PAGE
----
Does anybody in his senses believe that such a piece of absolutely shameless plunder could be final ? Even Mr. Russell admits that Mr. Davitt is not with him. And behind Mr. Davitt would be practically all the workmen of Ireland. There is nothing so very pleasant in seeing innocent people robbed for the benefit of another class, as could make the working-men then entirely contented with their own lot. They too, could complain that excessive competition had dealt unduly with their position in the past, and no doubt they would have in due time their own Mr. Russells, who, at all events could by no possibility be more shameless in stating the price-out of other people's properties—they were prepared to pay for their votes ! But probably the tax-payers of the United Kingdom will think twice before they lend their credit on so huge a scale for the benefit of a single class for which legislation has already done so much. Votes are dearly bought when they are bought at the expense of that respect for private property which is so necessary for the continued success of a great commercial nation.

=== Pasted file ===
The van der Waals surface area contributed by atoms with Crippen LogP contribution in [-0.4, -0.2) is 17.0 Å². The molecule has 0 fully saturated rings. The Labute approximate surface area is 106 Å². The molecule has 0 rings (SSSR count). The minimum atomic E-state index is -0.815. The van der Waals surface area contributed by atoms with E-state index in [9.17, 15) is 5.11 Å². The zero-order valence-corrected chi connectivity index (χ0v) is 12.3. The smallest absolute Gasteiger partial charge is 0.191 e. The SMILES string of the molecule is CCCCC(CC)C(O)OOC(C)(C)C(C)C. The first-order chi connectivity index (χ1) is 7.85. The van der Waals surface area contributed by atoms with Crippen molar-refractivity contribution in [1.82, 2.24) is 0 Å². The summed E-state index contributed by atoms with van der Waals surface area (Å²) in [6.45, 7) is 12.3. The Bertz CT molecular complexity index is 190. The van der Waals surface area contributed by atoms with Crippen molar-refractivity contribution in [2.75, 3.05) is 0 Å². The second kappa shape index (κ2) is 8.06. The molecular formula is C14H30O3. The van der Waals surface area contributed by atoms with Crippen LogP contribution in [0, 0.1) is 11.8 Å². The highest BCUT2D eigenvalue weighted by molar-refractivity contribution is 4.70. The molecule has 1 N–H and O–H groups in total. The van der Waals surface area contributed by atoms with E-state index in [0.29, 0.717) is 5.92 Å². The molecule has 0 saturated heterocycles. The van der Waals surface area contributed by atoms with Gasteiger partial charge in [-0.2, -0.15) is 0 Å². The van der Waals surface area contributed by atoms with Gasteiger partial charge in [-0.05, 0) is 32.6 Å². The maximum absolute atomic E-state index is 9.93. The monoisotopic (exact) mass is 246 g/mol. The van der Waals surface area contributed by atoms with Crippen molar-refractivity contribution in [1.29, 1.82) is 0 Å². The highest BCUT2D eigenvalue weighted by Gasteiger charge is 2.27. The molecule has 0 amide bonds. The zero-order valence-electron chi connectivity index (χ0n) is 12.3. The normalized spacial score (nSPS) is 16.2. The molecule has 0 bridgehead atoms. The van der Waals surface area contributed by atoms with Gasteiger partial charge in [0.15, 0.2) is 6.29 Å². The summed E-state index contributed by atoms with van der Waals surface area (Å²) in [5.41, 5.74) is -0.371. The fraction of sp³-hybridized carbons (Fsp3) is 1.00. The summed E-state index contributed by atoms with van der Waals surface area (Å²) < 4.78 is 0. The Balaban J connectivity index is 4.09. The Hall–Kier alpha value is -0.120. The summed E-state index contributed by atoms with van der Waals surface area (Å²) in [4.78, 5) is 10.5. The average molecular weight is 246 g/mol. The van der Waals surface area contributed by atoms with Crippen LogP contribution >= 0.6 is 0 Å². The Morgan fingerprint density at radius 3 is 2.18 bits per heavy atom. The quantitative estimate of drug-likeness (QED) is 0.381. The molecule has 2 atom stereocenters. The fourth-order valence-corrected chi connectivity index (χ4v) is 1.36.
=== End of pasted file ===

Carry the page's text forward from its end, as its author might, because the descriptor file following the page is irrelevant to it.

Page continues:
So far I had written in this attempt to save the property of my children from what every unprejudiced thinker must see to be plain confiscation, before I had read Mr. Russell's England, Ireland, and the Century,” in the Fortnightly Review of March, 1901. Having read that article, I must confess that the idea has struck me that, after all, his prejudices may have more to do with his savage attempts on me and mine, than his honesty; and that even where “the English garrison,” as he calls Irish landlords, are concerned, he may be to some extent open to reason, which of course a dishonest man never is. Now I should like to ask him to ask himself whether in the supposed case of a quarrel arising between the preference shareholders and the ordinary shareholders of an absolutely necessary and most important railway, of so deadly a nature as to make its being taken over by the state an absolute necessity, he would consider it fair that the perfectly innocent holders of debentures, which had been always paid to the day, and who had nothing in the world to do with the quarrel, should receive no more for each of their shares than the preference shareholder for each of his, although these first mentioned shares had been bought at a far higher price, and had always been considered of very much greater value ? I must confess again I cannot conceive any honest man either answering that question in the affirmative, or being able to point to any valid distinction that could be drawn between this imaginary case and that of the owners of fee-farm grants under a compulsory sale of Irish land, that would not be wholly in favour of the latter; for of course some new discoveries might make railways comparatively useless to-morrow, but while men are men they must eat, and therefore land must be valuable. And again, as I have shown, their predecessors in title had practically taken the most generous and straightforward means of guarding against what dr. Russell asserts to have been the great Irish danger of an undue seizing of improvements, which the landlords, as a rule, had been unable or unwilling to make themselves, by handing these all over to their fee-farm tenants, and had therefore been so far, practically at least, the best of patriots. As long as a State makes any claim to be just and strong, properties of their own nature so just should be protected.